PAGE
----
Trading Glossary

This glossary shows terms directly related to trading and execution of trades.

For options and volatility terms see Options Trading Glossary.

For more financial terms see the main Financial Terms Glossary.

Trading Terms

Arbitrage = Trading strategy that tries to profit from mispricing of two or more related securities by buying the undervalued ones and selling the overvalued ones.

Ask Price = Also aksing price or offer price. The best price at which a trader can immediately buy a certain quantity (ask size).

Ask Size = Quantity that a trader can immediately buy (that someone else is willing to sell) at a given ask price.

Asset Class = Group of assets with similar characteristics, particularly in terms of risk, return, liquidity, and regulations. Three basic asset classes are equities (stocks), fixed income (bonds) and cash, but there are more.

Basis Point = Unit often used in finance for interest rates and other small percentages. One basis point (or 1 bp) equals 1/100 of a percent = 0.01% = 0.0001. 25 basis points (or 25 bps) = 0.25%.

Bell Curve = Popular name for the shape of normal distribution.

Bid Price = Also bidding price. The best price at which a trader can immediately sell a certain quantity (bid size).

Bid Size = Quantity that a trader can immediately sell (that someone else is willing to buy) at a given bid price.

Bid-Ask Spread = Difference between bid and ask price.

Black Swan = Event that is extremely unlikely, unpredictable, and has very high impact.

Contract Size = Quantity of underlying asset (for instance, number of shares if underlying is a stock) represented by one derivative (options or futures) contract.

Cubes = Nickname for the QQQ (NASDAQ 100) ETF.

Day Trading = Trading where positions are opened and closed on the same day and not held overnight. See also swing trading (positions typically held for several days) and position trading (positions held even longer).

Derivative = Also derivative security or derivative instrument. Security which is derived from some other asset (its underlying asset). Examples of derivatives include futures, forwards, swaps, options, or warrants.

Emerging Markets = Countries which can be attractive for potential investments, but lack some standards of developed markets (for example, liquidity, political risk, macroeconomic stability).

Equities = One of traditional asset classes. Fancy name for stocks, or generally assets which represent share in company ownership.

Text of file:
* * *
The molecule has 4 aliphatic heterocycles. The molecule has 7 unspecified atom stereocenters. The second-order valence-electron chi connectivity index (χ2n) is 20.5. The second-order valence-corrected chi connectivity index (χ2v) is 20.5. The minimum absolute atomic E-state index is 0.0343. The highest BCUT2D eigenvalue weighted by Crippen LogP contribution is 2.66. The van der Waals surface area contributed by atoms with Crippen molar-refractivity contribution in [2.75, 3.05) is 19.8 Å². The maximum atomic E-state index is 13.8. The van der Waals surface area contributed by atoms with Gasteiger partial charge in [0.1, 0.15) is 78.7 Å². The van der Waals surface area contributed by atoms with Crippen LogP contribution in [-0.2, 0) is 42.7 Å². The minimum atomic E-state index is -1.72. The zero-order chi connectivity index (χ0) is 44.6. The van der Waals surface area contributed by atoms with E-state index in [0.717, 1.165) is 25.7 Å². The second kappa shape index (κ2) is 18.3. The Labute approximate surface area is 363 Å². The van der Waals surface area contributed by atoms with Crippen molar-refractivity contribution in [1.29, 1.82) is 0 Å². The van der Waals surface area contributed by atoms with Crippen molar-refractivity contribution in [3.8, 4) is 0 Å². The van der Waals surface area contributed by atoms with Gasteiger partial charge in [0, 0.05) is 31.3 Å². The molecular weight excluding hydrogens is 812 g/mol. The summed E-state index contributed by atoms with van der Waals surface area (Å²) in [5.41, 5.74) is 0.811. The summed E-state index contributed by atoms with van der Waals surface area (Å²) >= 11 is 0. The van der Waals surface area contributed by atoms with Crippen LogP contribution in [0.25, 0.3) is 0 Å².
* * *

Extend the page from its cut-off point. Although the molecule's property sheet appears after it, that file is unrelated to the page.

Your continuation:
Equity (in a Trading Account) = Account balance in a margin account, which equals the value of all securities held minus any margin loans.

Expiration = Also expiry or maturity. The moment when an option becomes void and ceases to exist. The moment when the right to buy or sell (which the option represents) ceases to apply.

Expiration Date = The date of an option's expiration. One of main parameters defining an option contract.

Expiry = See expiration.

FOMC = Federal Open Market Committee (FOMC), part of the Federal Reserve System (US central bank), deciding US monetary policy. Option implied volatility often surges prior to FOMC interest rate announcements, which sometimes cause big market moves.

Forward Contract = Derivative contract whose buyer and seller agree to exchange the underlying asset for an agreed price (forward price or rate) at a specific time in the future. Unlike futures contracts, forwards are not standardized and trade over the counter (OTC) rather than at regulated exchanges.

Forward Exchange Rate = Rate applying to currency exchange agreed at present but settled at an agreed time in the future.

Forward Price = In a forward contract, a price which is agreed now, but settled at a certain time in the future. In forex, it is forward exchange rate.

Futures = Derivative contract whose buyer and seller agree to exchange the underlying asset for an agreed price (futures price) at a specific time in the future.

Futures Exchange = Regulated exchange (marketplace) where futures are traded.

Futures Price = Price of a futures contract, as opposed to spot price.

Historical Volatility = Also realized volatility, or HV. Statistic measuring volatility of an asset's price in a past period (as opposed to future volatility, which is forward looking, and implied volatility, which is the volatility implied in option prices). See explanation of HV calculation, how to calculate HV in Excel, and Historical Volatility Calculator.